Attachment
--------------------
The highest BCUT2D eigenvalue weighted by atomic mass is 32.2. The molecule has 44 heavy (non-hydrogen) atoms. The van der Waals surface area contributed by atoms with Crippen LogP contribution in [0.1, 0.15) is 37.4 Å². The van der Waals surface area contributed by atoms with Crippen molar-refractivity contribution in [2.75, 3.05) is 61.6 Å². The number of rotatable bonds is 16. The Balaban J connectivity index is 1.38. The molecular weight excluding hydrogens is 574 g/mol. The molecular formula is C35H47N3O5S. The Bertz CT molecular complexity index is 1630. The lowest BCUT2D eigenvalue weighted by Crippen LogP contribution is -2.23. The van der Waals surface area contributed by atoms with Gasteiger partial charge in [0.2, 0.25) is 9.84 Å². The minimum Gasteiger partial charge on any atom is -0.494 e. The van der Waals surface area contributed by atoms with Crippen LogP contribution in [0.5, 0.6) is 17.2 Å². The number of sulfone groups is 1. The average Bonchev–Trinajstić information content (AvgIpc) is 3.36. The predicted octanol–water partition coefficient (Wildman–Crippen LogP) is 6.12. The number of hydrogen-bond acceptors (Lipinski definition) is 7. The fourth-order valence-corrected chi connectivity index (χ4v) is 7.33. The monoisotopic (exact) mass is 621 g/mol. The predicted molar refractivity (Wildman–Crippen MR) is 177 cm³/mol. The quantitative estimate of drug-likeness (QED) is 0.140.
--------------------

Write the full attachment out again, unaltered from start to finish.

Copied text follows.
The highest BCUT2D eigenvalue weighted by atomic mass is 32.2. The molecule has 44 heavy (non-hydrogen) atoms. The van der Waals surface area contributed by atoms with Crippen LogP contribution in [0.1, 0.15) is 37.4 Å². The van der Waals surface area contributed by atoms with Crippen molar-refractivity contribution in [2.75, 3.05) is 61.6 Å². The number of rotatable bonds is 16. The Balaban J connectivity index is 1.38. The molecular weight excluding hydrogens is 574 g/mol. The molecular formula is C35H47N3O5S. The Bertz CT molecular complexity index is 1630. The lowest BCUT2D eigenvalue weighted by Crippen LogP contribution is -2.23. The van der Waals surface area contributed by atoms with Gasteiger partial charge in [0.2, 0.25) is 9.84 Å². The minimum Gasteiger partial charge on any atom is -0.494 e. The van der Waals surface area contributed by atoms with Crippen LogP contribution in [0.5, 0.6) is 17.2 Å². The number of sulfone groups is 1. The average Bonchev–Trinajstić information content (AvgIpc) is 3.36. The predicted octanol–water partition coefficient (Wildman–Crippen LogP) is 6.12. The number of hydrogen-bond acceptors (Lipinski definition) is 7. The fourth-order valence-corrected chi connectivity index (χ4v) is 7.33. The monoisotopic (exact) mass is 621 g/mol. The predicted molar refractivity (Wildman–Crippen MR) is 177 cm³/mol. The quantitative estimate of drug-likeness (QED) is 0.140.